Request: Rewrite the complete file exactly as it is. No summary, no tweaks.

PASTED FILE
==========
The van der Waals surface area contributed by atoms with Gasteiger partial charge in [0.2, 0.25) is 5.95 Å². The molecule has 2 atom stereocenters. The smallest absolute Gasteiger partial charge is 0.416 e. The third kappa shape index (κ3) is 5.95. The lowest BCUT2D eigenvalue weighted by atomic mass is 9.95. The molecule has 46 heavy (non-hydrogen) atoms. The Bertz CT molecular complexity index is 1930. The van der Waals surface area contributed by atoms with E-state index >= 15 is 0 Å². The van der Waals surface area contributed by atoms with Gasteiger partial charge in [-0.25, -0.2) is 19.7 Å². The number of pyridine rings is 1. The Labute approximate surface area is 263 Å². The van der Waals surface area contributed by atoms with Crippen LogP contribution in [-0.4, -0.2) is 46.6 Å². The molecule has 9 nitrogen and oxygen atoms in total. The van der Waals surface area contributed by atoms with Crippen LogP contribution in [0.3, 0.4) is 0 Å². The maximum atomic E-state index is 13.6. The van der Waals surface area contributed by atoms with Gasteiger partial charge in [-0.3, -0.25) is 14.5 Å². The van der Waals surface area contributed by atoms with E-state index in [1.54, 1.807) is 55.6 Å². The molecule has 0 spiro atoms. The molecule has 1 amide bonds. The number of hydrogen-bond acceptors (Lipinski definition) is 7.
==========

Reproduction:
The van der Waals surface area contributed by atoms with Gasteiger partial charge in [0.2, 0.25) is 5.95 Å². The molecule has 2 atom stereocenters. The smallest absolute Gasteiger partial charge is 0.416 e. The third kappa shape index (κ3) is 5.95. The lowest BCUT2D eigenvalue weighted by atomic mass is 9.95. The molecule has 46 heavy (non-hydrogen) atoms. The Bertz CT molecular complexity index is 1930. The van der Waals surface area contributed by atoms with E-state index >= 15 is 0 Å². The van der Waals surface area contributed by atoms with Gasteiger partial charge in [-0.25, -0.2) is 19.7 Å². The number of pyridine rings is 1. The Labute approximate surface area is 263 Å². The van der Waals surface area contributed by atoms with Crippen LogP contribution in [-0.4, -0.2) is 46.6 Å². The molecule has 9 nitrogen and oxygen atoms in total. The van der Waals surface area contributed by atoms with Crippen LogP contribution in [0.3, 0.4) is 0 Å². The maximum atomic E-state index is 13.6. The van der Waals surface area contributed by atoms with Gasteiger partial charge in [-0.3, -0.25) is 14.5 Å². The van der Waals surface area contributed by atoms with E-state index in [1.54, 1.807) is 55.6 Å². The molecule has 0 spiro atoms. The molecule has 1 amide bonds. The number of hydrogen-bond acceptors (Lipinski definition) is 7.